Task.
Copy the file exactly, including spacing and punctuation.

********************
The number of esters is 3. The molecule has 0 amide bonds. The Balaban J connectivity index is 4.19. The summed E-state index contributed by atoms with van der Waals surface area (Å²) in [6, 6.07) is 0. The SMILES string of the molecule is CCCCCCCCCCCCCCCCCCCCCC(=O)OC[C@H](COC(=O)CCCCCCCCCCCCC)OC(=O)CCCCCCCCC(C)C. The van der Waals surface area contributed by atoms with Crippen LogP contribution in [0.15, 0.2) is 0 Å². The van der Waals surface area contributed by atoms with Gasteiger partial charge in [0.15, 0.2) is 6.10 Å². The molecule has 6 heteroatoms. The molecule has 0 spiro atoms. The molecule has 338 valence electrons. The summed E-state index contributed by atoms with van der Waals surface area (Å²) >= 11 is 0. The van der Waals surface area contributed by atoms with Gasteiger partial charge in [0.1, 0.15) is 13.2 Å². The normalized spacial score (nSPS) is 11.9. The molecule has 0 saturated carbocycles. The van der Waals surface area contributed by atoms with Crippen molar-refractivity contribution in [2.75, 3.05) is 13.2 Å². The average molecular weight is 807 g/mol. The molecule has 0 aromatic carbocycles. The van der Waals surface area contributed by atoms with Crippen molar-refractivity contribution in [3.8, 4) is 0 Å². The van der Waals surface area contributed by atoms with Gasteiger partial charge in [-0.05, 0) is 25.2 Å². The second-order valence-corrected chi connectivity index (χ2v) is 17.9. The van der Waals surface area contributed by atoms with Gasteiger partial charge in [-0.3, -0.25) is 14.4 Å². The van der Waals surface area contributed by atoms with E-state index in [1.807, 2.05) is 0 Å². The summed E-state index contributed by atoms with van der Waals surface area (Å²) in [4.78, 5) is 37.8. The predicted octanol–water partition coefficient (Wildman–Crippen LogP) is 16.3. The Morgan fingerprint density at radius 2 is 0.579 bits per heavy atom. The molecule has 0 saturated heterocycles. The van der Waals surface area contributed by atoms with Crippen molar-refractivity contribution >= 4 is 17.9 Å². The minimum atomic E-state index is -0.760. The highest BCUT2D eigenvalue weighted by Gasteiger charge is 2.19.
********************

The number of esters is 3. The molecule has 0 amide bonds. The Balaban J connectivity index is 4.19. The summed E-state index contributed by atoms with van der Waals surface area (Å²) in [6, 6.07) is 0. The SMILES string of the molecule is CCCCCCCCCCCCCCCCCCCCCC(=O)OC[C@H](COC(=O)CCCCCCCCCCCCC)OC(=O)CCCCCCCCC(C)C. The van der Waals surface area contributed by atoms with Crippen LogP contribution in [0.15, 0.2) is 0 Å². The van der Waals surface area contributed by atoms with Gasteiger partial charge in [0.15, 0.2) is 6.10 Å². The molecule has 6 heteroatoms. The molecule has 0 spiro atoms. The molecule has 338 valence electrons. The summed E-state index contributed by atoms with van der Waals surface area (Å²) >= 11 is 0. The van der Waals surface area contributed by atoms with Gasteiger partial charge in [0.1, 0.15) is 13.2 Å². The normalized spacial score (nSPS) is 11.9. The molecule has 0 saturated carbocycles. The van der Waals surface area contributed by atoms with Crippen molar-refractivity contribution in [2.75, 3.05) is 13.2 Å². The average molecular weight is 807 g/mol. The molecule has 0 aromatic carbocycles. The van der Waals surface area contributed by atoms with Crippen molar-refractivity contribution in [3.8, 4) is 0 Å². The van der Waals surface area contributed by atoms with Gasteiger partial charge in [-0.05, 0) is 25.2 Å². The second-order valence-corrected chi connectivity index (χ2v) is 17.9. The van der Waals surface area contributed by atoms with Gasteiger partial charge in [-0.3, -0.25) is 14.4 Å². The van der Waals surface area contributed by atoms with E-state index in [1.807, 2.05) is 0 Å². The summed E-state index contributed by atoms with van der Waals surface area (Å²) in [4.78, 5) is 37.8. The predicted octanol–water partition coefficient (Wildman–Crippen LogP) is 16.3. The Morgan fingerprint density at radius 2 is 0.579 bits per heavy atom. The molecule has 0 saturated heterocycles. The van der Waals surface area contributed by atoms with Crippen molar-refractivity contribution >= 4 is 17.9 Å². The minimum atomic E-state index is -0.760. The highest BCUT2D eigenvalue weighted by Gasteiger charge is 2.19.